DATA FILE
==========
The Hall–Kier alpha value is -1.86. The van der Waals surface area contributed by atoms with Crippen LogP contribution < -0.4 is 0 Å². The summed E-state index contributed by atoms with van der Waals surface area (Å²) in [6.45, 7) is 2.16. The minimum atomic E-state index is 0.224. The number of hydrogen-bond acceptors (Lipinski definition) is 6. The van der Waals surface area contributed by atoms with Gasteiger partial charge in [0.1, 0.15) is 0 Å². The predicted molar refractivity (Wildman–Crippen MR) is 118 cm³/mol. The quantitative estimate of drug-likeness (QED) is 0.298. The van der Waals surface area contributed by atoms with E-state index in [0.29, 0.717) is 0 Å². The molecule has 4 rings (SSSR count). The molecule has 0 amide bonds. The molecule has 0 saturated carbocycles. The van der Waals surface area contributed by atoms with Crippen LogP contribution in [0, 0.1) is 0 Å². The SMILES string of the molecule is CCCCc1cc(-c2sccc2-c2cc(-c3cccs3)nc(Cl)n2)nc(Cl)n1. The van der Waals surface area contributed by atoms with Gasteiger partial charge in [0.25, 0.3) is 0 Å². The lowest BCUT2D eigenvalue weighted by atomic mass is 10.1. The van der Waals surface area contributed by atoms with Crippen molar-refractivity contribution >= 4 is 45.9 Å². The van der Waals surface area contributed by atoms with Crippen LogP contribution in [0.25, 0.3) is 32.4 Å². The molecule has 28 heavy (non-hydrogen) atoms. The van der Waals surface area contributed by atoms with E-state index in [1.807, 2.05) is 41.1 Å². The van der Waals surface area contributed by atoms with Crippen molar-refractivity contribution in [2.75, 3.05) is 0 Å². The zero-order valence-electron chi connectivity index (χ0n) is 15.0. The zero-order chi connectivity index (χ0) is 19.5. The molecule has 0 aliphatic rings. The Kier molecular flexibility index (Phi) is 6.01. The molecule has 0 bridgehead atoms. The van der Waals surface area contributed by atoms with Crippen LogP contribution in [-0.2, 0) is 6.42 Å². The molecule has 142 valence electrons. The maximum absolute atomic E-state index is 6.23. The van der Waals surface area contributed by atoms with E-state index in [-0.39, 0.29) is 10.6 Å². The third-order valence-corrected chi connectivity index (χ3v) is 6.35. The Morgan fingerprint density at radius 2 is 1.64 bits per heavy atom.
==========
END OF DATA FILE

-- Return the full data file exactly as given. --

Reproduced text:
The Hall–Kier alpha value is -1.86. The van der Waals surface area contributed by atoms with Crippen LogP contribution < -0.4 is 0 Å². The summed E-state index contributed by atoms with van der Waals surface area (Å²) in [6.45, 7) is 2.16. The minimum atomic E-state index is 0.224. The number of hydrogen-bond acceptors (Lipinski definition) is 6. The van der Waals surface area contributed by atoms with Gasteiger partial charge in [0.1, 0.15) is 0 Å². The predicted molar refractivity (Wildman–Crippen MR) is 118 cm³/mol. The quantitative estimate of drug-likeness (QED) is 0.298. The van der Waals surface area contributed by atoms with E-state index in [0.29, 0.717) is 0 Å². The molecule has 4 rings (SSSR count). The molecule has 0 amide bonds. The molecule has 0 saturated carbocycles. The van der Waals surface area contributed by atoms with Crippen LogP contribution in [0, 0.1) is 0 Å². The SMILES string of the molecule is CCCCc1cc(-c2sccc2-c2cc(-c3cccs3)nc(Cl)n2)nc(Cl)n1. The van der Waals surface area contributed by atoms with Gasteiger partial charge in [0.25, 0.3) is 0 Å². The lowest BCUT2D eigenvalue weighted by atomic mass is 10.1. The van der Waals surface area contributed by atoms with Crippen molar-refractivity contribution >= 4 is 45.9 Å². The van der Waals surface area contributed by atoms with Crippen LogP contribution in [0.25, 0.3) is 32.4 Å². The molecule has 28 heavy (non-hydrogen) atoms. The van der Waals surface area contributed by atoms with E-state index in [1.807, 2.05) is 41.1 Å². The van der Waals surface area contributed by atoms with Crippen molar-refractivity contribution in [2.75, 3.05) is 0 Å². The zero-order valence-electron chi connectivity index (χ0n) is 15.0. The zero-order chi connectivity index (χ0) is 19.5. The molecule has 0 aliphatic rings. The Kier molecular flexibility index (Phi) is 6.01. The molecule has 0 bridgehead atoms. The van der Waals surface area contributed by atoms with Crippen LogP contribution in [-0.2, 0) is 6.42 Å². The molecule has 142 valence electrons. The maximum absolute atomic E-state index is 6.23. The van der Waals surface area contributed by atoms with E-state index in [-0.39, 0.29) is 10.6 Å². The third-order valence-corrected chi connectivity index (χ3v) is 6.35. The Morgan fingerprint density at radius 2 is 1.64 bits per heavy atom.